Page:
It is still hard to say exactly where, or at least at what pace, the US is heading, as I argued in this post back in January. The big issue is of course the long run future of the construction sector in the US. Despite the fact that the short term outlook may be for a more protracted slowdown, I am by no means pessimistic in this regard in the mid-term: simply one glance at the US median age (plus my intuition that with so many structural savers out there interest rates are more likely to trawl the bottom than not despite the best efforts of the central bankers) suggests to me that the US housing market will have life, and for many years to come. Demographics seem to guarantee that.
The current housing market situation does not look at all positive:
Builders broke ground on more homes last month, but permits issued for future homes plunged to their lowest level in a decade, in a sign that the housing slump may not yet be over....Building permits, seen as an indication of the housing sector’s future prospects, fell 8.9 per cent to 1.43m, missing expectations of 1.52m and down from a revised level of 1.57m in March. This was the biggest monthly drop in building permits in 17 years.
Bloomberg reports this morning that the extent of the slowdown in the first quarter may have been worse than initially recognised:
First-quarter U.S. economic growth, already reported as the weakest in four years, will be revised even lower as the trade deficit widened and businesses reined in inventories, economists said before a government report today.
The world's largest economy grew at an annual rate of 0.8 percent from January through March, down from the 1.3 percent pace estimated last month, new figures from the Commerce Department may show. The forecast is based on the median of 78 forecasts in a Bloomberg News survey.
Now this is only an estimate, and we need to wait for the Commerce Department report to be published, but again, anecdotal reports like the data for remittances and migrant apprehensions cited yesterday do offer some confirmation that in the short run growth is unlikely to accelerate dramatically.
Really - as always in the US - spending seems to be the key:
A gain in consumer spending last quarter was one of the few things that kept the expansion alive. Spending, which accounts for about 70 percent of the economy, may be revised up to 4.1 percent in today's report, from an initial estimate of 3.8 percent, according to the median forecast in the Bloomberg survey.
and while we may not seen this rate of increase being sustained into the future, I see no good reason to anticipate a dramatic drop at this stage.
Another reason to be cautiously positive is the fact that the economy has been holding *without* the Fed taking recourse to rate reductions. Their ability to keep their hands off the tiller has certainly surprised me, but it should always be borne in mind that this capacity is still there, as and when the need arises. Indeed, at the present time they seem to be just as preoccupied by the US inflation path as they are about the likelihood of an imminent drop into recession:
Federal Reserve Chairman Ben S. Bernanke is pulled in opposite directions by worries over inflation and housing, leaving him little choice other than to keep interest rates unchanged.
Fed officials said they still expect a pickup in the economy this year and view inflation as their main concern, minutes of their May 9 meeting showed yesterday. They listed several caveats, including the risk that the housing recession may ``weigh heavily'' on growth.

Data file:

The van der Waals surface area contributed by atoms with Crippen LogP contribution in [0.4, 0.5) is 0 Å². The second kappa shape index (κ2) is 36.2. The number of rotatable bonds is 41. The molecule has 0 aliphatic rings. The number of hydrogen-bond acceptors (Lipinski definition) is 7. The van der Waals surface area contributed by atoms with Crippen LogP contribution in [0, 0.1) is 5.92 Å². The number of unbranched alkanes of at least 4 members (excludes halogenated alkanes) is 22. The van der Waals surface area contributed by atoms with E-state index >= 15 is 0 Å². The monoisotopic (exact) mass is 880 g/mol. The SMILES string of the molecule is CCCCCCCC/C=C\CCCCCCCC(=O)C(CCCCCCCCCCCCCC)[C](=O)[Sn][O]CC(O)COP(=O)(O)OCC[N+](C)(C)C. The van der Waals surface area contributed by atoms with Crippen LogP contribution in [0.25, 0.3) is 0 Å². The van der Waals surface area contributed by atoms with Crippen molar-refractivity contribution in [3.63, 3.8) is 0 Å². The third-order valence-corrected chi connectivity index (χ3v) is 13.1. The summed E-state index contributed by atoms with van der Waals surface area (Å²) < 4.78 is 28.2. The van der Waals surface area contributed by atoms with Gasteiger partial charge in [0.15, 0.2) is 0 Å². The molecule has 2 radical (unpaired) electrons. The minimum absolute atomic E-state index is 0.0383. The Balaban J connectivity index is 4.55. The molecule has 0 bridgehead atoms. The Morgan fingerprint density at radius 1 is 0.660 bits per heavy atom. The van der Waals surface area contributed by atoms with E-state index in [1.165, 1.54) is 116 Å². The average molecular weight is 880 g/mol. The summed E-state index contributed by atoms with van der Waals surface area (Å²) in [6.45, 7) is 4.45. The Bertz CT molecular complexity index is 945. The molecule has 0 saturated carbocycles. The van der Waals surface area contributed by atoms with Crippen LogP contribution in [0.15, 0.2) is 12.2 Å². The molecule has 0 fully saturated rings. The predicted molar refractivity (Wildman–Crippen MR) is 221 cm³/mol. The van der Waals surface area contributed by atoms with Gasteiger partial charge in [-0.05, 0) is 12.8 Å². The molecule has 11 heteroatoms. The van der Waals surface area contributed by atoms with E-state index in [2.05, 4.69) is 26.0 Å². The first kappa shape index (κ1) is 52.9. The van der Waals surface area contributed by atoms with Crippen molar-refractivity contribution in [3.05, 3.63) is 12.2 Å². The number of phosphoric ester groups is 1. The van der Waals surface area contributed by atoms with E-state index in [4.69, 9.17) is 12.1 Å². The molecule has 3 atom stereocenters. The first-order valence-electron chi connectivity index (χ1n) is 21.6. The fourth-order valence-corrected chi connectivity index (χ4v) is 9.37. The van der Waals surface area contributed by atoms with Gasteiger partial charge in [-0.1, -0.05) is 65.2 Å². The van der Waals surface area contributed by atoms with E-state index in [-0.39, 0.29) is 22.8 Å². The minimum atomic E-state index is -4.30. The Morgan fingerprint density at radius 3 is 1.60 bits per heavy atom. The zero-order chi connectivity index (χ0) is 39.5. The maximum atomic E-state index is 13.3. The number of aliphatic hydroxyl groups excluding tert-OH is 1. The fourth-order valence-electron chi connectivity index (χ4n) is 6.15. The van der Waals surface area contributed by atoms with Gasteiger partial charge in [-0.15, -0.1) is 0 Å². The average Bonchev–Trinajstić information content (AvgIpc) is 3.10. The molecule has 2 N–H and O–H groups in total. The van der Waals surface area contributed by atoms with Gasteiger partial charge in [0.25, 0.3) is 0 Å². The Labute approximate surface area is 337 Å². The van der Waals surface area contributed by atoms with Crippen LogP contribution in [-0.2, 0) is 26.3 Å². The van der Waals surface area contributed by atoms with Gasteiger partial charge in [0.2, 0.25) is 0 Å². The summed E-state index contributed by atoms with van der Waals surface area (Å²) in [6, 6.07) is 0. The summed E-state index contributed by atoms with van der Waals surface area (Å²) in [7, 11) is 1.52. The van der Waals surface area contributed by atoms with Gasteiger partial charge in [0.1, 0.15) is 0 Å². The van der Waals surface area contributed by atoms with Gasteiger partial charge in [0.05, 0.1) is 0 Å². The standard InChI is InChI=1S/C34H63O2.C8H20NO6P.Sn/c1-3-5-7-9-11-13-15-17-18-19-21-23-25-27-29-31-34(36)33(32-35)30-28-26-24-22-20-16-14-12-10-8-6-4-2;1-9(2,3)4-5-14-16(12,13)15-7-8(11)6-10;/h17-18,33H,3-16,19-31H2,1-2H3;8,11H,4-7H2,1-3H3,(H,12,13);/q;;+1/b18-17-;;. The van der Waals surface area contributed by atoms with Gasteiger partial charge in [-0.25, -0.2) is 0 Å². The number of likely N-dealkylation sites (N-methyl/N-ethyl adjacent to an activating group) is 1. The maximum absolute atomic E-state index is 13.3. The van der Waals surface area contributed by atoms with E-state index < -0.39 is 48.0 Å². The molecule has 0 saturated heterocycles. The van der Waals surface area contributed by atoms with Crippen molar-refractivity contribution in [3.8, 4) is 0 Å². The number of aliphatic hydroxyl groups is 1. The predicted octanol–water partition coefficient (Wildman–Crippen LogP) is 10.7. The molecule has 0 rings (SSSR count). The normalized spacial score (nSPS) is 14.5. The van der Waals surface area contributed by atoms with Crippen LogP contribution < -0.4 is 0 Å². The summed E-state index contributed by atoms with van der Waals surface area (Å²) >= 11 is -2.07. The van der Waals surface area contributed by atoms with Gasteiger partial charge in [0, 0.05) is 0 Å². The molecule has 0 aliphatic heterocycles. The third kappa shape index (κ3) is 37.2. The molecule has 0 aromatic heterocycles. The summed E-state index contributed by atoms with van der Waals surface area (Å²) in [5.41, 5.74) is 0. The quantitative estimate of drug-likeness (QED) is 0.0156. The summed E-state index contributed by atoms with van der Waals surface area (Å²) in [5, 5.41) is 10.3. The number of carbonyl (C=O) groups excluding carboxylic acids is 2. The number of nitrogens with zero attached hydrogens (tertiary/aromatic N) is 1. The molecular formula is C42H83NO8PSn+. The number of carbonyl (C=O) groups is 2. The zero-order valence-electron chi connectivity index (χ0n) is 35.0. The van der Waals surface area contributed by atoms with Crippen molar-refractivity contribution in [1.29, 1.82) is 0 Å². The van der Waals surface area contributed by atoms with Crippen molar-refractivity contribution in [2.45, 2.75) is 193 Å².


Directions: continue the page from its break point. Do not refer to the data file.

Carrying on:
Still, officials said the risks of a slowdown have ``diminished slightly.'' Futures trading indicates the chance of a rate cut by the end of December has dropped to 40 percent, the lowest this year. As recently as March, investors saw a half- point reduction as certain.
``If you don't quite understand how the economy's functioning, then there's a temptation to take the view that anything you do to interfere could turn out to be perverse,'' said Neal Soss, chief economist at Credit Suisse in New York, who was an adviser to former Fed Chairman Paul Volcker. ``Therefore, you're better off doing nothing.'
I cerainly like that last point: "If you don't quite understand how the economy's functioning, then there's a temptation to take the view that anything you do to interfere could turn out to be perverse". I think this is where we are, until we get a better measure of just why this present wave of global growth is so strong and so sustained it would, IMHO, be foolish to start jumping to any hasty, and possibly rash, conclusions. Thus - when in doubt "you're probably better off doing nothing". Would that other participants in the economic community could understand the force of this basic but subtle point.
In the end the Commerce Department report showed US first quarter growth to be slightly worse than expected this morning: a 0.6% annual rate.
The U.S. economy grew last quarter at a 0.6 percent annual rate, the weakest in more than four years, as housing slumped, the trade deficit widened and businesses reduced inventories.
In response to a question in comments I did some digging around, and came up with this chart from the Commerce Department.
Now basically this makes the position pretty clear, in the short run the decline in housing has been met by an increase in personal consumption, since the percentage changes in GDP (in opposite directions) more or less cancel out. What has happened is that growth has slowed and consumption maintained its path, so the % of GDP has naturally risen (at least that's my off the cuff reading).
Basically the consumer is hanging in, taking a longer view, and waiting for housing to pick up again. Will it? That is the big question, or better put, when will it? And can the consumer hold out till then?
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